Latest research on Sitagliptin phosphate

Sitagliptin is a new oral hypoglycemic (anti-diabetic drug) of the new dipeptidyl peptidase-4 (DPP-4) inhibitor class of drugs. This enzyme-inhibiting drug is to be used either alone or in combination with metformin or a thiazolidinedione for control of type 2 diabetes mellitus. The drug works to competitively inhibit a protein/enzyme, dipeptidyl peptidase 4 (DPP-4), that results in an increased amount of active incretins (GLP-1 and GIP), reduced amount of release of glucagon (diminishes its release) and increased release of insulin.

Sitagliptin phosphate dosage

The mice were divided into 5 groups and, orally administered the equally volume of water as vehicle or the DPP-4 inhibitor, sitagliptin (Januvia, Merck & Company, Inc., Rahway, NJ, USA) at the following doses: 0 mg/kg/day; 2.5 mg/kg/day; 5 mg/kg/day; 10 mg/kg/day for 28 days after pump implantation. [source, 2015]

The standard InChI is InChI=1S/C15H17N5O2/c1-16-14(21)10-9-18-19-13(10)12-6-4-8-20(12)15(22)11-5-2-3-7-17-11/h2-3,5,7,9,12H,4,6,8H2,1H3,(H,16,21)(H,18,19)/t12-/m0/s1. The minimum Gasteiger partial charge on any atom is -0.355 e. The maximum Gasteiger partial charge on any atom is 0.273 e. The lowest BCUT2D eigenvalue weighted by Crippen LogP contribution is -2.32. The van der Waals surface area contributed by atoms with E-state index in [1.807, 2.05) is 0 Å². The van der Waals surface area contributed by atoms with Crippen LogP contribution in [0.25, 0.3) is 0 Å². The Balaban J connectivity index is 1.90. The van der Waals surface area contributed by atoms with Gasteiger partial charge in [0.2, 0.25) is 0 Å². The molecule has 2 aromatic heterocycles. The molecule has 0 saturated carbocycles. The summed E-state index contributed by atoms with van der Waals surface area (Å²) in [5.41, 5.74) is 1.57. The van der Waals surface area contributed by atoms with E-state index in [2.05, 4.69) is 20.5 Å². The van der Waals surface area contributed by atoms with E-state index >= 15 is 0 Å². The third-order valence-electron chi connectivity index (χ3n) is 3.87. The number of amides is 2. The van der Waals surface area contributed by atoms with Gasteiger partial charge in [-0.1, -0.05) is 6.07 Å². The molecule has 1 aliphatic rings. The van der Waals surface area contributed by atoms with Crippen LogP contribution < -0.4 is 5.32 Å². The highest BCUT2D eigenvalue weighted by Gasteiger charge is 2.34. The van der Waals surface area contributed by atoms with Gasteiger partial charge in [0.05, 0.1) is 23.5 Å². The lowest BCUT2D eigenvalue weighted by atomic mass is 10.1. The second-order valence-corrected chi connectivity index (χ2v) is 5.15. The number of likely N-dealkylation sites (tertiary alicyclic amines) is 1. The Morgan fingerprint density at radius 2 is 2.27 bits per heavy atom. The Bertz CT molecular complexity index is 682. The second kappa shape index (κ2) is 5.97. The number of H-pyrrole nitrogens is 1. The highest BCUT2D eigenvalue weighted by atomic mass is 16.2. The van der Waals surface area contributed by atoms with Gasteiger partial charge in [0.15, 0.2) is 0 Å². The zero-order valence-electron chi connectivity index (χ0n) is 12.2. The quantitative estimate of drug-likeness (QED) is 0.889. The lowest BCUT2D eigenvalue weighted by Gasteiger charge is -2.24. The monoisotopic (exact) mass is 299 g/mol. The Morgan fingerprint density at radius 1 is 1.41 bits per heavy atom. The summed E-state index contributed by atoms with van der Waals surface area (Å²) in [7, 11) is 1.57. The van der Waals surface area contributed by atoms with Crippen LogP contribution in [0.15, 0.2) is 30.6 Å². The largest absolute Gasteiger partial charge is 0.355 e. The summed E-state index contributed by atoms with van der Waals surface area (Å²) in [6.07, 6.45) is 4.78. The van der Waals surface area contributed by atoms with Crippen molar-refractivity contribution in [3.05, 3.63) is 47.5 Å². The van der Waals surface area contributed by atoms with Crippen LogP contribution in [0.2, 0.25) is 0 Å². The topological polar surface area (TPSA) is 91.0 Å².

In contrast, Lamont and Drucker treated high fat-fed mice with a remarkably higher dose (2.75 times) of MK-0431 which produced ~90% inhibition of plasma DPP-4 activity and found a significant reduction in glycated hemoglobin observed with DPP-4 inhibition but not with exendin-4 therapy. [source, 2014]
Although the effects of MK-0431 depend on its dose, we were unable to obtain sufficient plasma from mice to measure DPP-4 enzyme activity or active GLP-1 concentration after treatment with MK-0431. [source, 2014]
Hence, we cannot exclude the possibility that higher dose of MK-0431 may have beneficial effects on islet transplantation. [source, 2014]
Per the package insert, “when Januvia is used in combination with a sulfonylurea, a lower dose of sulfonylurea may be required to reduce the risk of hypoglycemia”;1 however, an exact dose reduction is not known nor recommended. [source, 2008]